Innovation and Logistics: Disruptors and Game Changers

Innovation and Logistics: Disruptors and Game Changers

Today’s juncture has seen the emergence of a myriad of innovators whose nature ranges from simple start-up companies to government associations. They have, as the current corporate and business landscape demands, come up with quite exciting ideas that help companies and businesses, in general, meet the demands of modern supply chain model. For instance, it is quite a reality that the current B2B audience is changing—not only in their decision-making methodology but also as to who is responsible for taking those decisions.

Basically, today’s market is becoming younger and definitely more online-savvy. Almost 89% of B2B researchers are fond of using the internet to look for the information they need, and nearly half of these seem to be real digital natives. Having this in mind, as per discussed by David Kiger in previous articles, today’s supply chain and logistics spectrum demand a lot more than simple good ideas in order for companies to stay close to their customers. Now, innovations, disruptors and game changers are, essentially, mandatory.

The world is changing, and it is crucial for companies, businesses, brands, firms, and pretty much everyone involved in today’s market to meet their audience’s demands and improve current and future engagement rates across every channel.

Understanding the nature of every company and benchmarking every digital behaviour against the competition is perhaps one of the most crucial parts of this process. Some companies seem to have already internalized the fact that these demands are more than tangible and real, which is why they are changing logistics with really innovative and unique concepts and ideas such as:

Disruptors and game changers

Drones have been lingering around many industries for quite some time; however, drone transportation systems are the ones carrying the lead. Drones, irrespective of the company, are capable of carrying up to one kilogram over more than 10 kilometers without the need for someone responsible for the remote control. Since 2011, there has been an emergence of different companies and startups running drone-powered deliveries such as medical supplies and all sorts of consumer goods around the world. In fact, some other traditional industries and businesses such as the post service is considering to carry out some trials with drones in hopes of improving their mail delivery.

These innovations have been also accompanied by other developments in other areas such as software. The software is what enables drones to actively analyze the most convenient route, thusly avoiding issues like tough weather and, in some cases, even restricted airspace.

Other companies already started exploring innovations by running on cloud-based technologies: e-commerce businesses and next-day delivery firms seem to arguably be the fastest fulfillment companies today. Besides, Asia also seems to be the perfect place for evidencing such rapid emergence and development. According to several CEOs, technology is essential for driving their businesses—both cloud computing and visualization technology help them rapidly identify and harness their full potential within today’s extensive and complicated supply chain. Technology has proven to be the main driver during every industrial revolution. It is what will set startups and companies apart: the whole system is configured by technology. Thus, it is quite understandable to see many companies heavily relying on new developments.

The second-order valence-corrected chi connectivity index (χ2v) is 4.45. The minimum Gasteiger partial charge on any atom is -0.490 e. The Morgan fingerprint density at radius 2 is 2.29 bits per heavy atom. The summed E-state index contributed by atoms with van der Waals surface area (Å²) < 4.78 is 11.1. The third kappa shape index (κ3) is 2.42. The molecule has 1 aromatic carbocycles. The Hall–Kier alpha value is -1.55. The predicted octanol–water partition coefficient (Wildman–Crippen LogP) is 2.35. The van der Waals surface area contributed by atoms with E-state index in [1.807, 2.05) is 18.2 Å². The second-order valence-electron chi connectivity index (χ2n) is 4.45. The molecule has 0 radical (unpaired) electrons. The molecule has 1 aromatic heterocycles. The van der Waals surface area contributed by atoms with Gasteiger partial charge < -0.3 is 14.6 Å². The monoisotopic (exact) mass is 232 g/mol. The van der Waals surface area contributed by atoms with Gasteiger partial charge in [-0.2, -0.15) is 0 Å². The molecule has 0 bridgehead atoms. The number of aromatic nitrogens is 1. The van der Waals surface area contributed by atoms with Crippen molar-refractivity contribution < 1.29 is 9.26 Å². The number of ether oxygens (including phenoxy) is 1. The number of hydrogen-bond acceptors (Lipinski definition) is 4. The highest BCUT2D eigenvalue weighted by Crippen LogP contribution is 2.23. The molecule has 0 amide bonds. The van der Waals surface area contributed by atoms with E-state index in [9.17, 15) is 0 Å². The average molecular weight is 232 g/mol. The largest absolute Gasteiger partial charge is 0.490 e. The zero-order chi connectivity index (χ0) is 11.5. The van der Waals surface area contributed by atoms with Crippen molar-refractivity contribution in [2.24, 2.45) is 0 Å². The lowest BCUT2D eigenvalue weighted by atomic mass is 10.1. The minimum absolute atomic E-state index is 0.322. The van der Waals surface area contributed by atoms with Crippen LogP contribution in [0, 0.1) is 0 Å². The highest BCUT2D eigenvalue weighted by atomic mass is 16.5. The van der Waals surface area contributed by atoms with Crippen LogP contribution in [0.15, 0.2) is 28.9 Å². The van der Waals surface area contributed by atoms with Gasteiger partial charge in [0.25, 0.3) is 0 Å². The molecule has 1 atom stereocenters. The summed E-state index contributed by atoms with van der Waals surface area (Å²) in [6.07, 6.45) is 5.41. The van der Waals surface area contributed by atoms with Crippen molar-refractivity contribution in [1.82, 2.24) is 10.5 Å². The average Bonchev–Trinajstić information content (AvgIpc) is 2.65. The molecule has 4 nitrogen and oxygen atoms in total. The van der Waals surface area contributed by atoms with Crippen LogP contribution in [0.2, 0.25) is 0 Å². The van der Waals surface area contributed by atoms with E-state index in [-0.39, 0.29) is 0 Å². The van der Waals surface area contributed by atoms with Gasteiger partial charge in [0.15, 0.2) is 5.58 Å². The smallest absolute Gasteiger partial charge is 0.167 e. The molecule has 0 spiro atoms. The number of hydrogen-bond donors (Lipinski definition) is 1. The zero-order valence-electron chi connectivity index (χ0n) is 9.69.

The importance of Asia

Asia is undeniably becoming—again—a key player within today’s increasingly technological juncture. Today, Asia is witnessing thousands of huge developments around many industries, especially in logistics. Some startups have managed to seize the gaps and turned them into opportunities in such fragmented and divisive market, which is often handicapped by improper and inadequate infrastructure and poor—outdated—logistic network and system. Asian developments are in line with assessments by investors who have found in the continent a logistics market capable of embodying a tremendous potential. No wonder why last year investment in regional logistics startups surpassed US$30 million—a huge increase compared to 2015.

Image courtesy of Fancycrave at Pexels.com

Aside from the sheer array of investors seeking to ultimately profit off of these companies—honestly, they also surf across the continent looking for the most suitable option to scale and improve their businesses—, some governments in the region are also supporting innovation and technological developments in the logistics industry. In Singapore, for instance, the government has set aside US$25 million to support a pilot of integrated delivery systems for malls, in hopes of increasing transportation efficiencies and reducing the costs commonly associated with this activity as well as the traffic and bottlenecks along the roads outside the buildings. It has been estimated that this could result in positive numbers as per the number of delivery trucks on the road, thusly reducing idle times and queueing times for deliveries.

It will be quite interesting to see the extent to which these innovations will mark the future of the logistics industry. However, one thing is certain: companies have got to keep looking forward to coming up with more game changers and disruptors in order to enhance the scenarios surrounding this juncture. Otherwise, it will be very difficult to avoid falling victim of performance plateaus.

* Featured Image courtesy of David McBee at Pexels.com

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